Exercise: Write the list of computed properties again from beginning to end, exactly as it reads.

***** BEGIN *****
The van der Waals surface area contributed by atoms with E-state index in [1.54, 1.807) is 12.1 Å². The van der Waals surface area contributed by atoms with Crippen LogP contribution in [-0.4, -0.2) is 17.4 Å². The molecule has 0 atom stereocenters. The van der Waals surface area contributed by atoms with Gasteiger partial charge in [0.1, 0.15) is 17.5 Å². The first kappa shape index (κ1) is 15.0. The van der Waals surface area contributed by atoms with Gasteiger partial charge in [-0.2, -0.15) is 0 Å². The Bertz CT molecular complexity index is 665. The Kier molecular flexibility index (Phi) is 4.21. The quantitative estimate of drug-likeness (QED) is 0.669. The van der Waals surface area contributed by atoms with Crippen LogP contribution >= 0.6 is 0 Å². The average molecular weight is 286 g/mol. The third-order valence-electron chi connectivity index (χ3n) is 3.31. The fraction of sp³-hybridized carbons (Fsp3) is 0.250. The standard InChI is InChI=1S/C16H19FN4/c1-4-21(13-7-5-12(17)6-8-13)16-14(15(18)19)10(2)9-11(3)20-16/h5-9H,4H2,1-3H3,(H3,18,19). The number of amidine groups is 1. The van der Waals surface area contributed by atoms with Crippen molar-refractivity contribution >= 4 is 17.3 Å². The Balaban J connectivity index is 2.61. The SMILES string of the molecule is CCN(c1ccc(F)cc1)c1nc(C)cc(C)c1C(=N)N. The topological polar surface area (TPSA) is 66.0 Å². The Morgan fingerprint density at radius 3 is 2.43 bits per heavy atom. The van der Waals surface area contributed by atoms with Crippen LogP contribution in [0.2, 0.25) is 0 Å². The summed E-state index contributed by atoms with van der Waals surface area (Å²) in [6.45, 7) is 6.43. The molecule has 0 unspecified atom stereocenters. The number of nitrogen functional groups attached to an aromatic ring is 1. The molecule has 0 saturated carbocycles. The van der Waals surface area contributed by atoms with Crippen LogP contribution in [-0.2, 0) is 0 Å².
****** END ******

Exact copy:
The van der Waals surface area contributed by atoms with E-state index in [1.54, 1.807) is 12.1 Å². The van der Waals surface area contributed by atoms with Crippen LogP contribution in [-0.4, -0.2) is 17.4 Å². The molecule has 0 atom stereocenters. The van der Waals surface area contributed by atoms with Gasteiger partial charge in [0.1, 0.15) is 17.5 Å². The first kappa shape index (κ1) is 15.0. The van der Waals surface area contributed by atoms with Gasteiger partial charge in [-0.2, -0.15) is 0 Å². The Bertz CT molecular complexity index is 665. The Kier molecular flexibility index (Phi) is 4.21. The quantitative estimate of drug-likeness (QED) is 0.669. The van der Waals surface area contributed by atoms with Crippen LogP contribution >= 0.6 is 0 Å². The average molecular weight is 286 g/mol. The third-order valence-electron chi connectivity index (χ3n) is 3.31. The fraction of sp³-hybridized carbons (Fsp3) is 0.250. The standard InChI is InChI=1S/C16H19FN4/c1-4-21(13-7-5-12(17)6-8-13)16-14(15(18)19)10(2)9-11(3)20-16/h5-9H,4H2,1-3H3,(H3,18,19). The number of amidine groups is 1. The van der Waals surface area contributed by atoms with Crippen molar-refractivity contribution >= 4 is 17.3 Å². The Balaban J connectivity index is 2.61. The SMILES string of the molecule is CCN(c1ccc(F)cc1)c1nc(C)cc(C)c1C(=N)N. The topological polar surface area (TPSA) is 66.0 Å². The Morgan fingerprint density at radius 3 is 2.43 bits per heavy atom. The van der Waals surface area contributed by atoms with Crippen LogP contribution in [0.2, 0.25) is 0 Å². The summed E-state index contributed by atoms with van der Waals surface area (Å²) in [6.45, 7) is 6.43. The molecule has 0 unspecified atom stereocenters. The number of nitrogen functional groups attached to an aromatic ring is 1. The molecule has 0 saturated carbocycles. The van der Waals surface area contributed by atoms with Crippen LogP contribution in [-0.2, 0) is 0 Å².